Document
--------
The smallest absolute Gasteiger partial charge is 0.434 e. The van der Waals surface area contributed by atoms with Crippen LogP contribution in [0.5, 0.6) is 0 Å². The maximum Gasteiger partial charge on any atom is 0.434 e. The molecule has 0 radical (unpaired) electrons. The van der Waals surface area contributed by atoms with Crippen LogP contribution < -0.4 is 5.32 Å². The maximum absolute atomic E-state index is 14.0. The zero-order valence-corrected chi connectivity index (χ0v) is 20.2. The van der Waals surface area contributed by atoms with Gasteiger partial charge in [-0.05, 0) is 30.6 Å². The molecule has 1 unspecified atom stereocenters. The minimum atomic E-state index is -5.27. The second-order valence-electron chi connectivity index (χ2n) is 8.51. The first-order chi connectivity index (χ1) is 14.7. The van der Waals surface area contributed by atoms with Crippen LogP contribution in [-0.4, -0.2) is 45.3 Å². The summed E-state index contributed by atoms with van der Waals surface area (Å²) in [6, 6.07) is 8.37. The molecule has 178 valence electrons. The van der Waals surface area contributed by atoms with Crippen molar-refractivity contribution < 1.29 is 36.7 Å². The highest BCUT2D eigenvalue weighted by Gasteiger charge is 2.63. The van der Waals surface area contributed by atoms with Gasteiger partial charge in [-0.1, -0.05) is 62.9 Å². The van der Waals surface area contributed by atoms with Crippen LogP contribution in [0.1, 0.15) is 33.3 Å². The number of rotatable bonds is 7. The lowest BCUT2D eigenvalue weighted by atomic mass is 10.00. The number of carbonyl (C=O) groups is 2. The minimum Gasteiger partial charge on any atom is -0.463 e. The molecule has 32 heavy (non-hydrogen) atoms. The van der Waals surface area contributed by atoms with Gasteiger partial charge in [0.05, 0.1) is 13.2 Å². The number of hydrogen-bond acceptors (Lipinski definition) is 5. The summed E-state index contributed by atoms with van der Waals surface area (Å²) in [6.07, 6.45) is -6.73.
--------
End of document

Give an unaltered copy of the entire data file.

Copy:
The smallest absolute Gasteiger partial charge is 0.434 e. The van der Waals surface area contributed by atoms with Crippen LogP contribution in [0.5, 0.6) is 0 Å². The maximum Gasteiger partial charge on any atom is 0.434 e. The molecule has 0 radical (unpaired) electrons. The van der Waals surface area contributed by atoms with Crippen LogP contribution < -0.4 is 5.32 Å². The maximum absolute atomic E-state index is 14.0. The zero-order valence-corrected chi connectivity index (χ0v) is 20.2. The van der Waals surface area contributed by atoms with Gasteiger partial charge in [-0.05, 0) is 30.6 Å². The molecule has 1 unspecified atom stereocenters. The minimum atomic E-state index is -5.27. The second-order valence-electron chi connectivity index (χ2n) is 8.51. The first-order chi connectivity index (χ1) is 14.7. The van der Waals surface area contributed by atoms with Crippen LogP contribution in [-0.4, -0.2) is 45.3 Å². The summed E-state index contributed by atoms with van der Waals surface area (Å²) in [6, 6.07) is 8.37. The molecule has 178 valence electrons. The van der Waals surface area contributed by atoms with Crippen molar-refractivity contribution < 1.29 is 36.7 Å². The highest BCUT2D eigenvalue weighted by Gasteiger charge is 2.63. The van der Waals surface area contributed by atoms with Gasteiger partial charge in [-0.1, -0.05) is 62.9 Å². The van der Waals surface area contributed by atoms with Crippen LogP contribution in [0.1, 0.15) is 33.3 Å². The number of rotatable bonds is 7. The lowest BCUT2D eigenvalue weighted by atomic mass is 10.00. The number of carbonyl (C=O) groups is 2. The minimum Gasteiger partial charge on any atom is -0.463 e. The molecule has 32 heavy (non-hydrogen) atoms. The van der Waals surface area contributed by atoms with Gasteiger partial charge in [0.05, 0.1) is 13.2 Å². The number of hydrogen-bond acceptors (Lipinski definition) is 5. The summed E-state index contributed by atoms with van der Waals surface area (Å²) in [6.07, 6.45) is -6.73.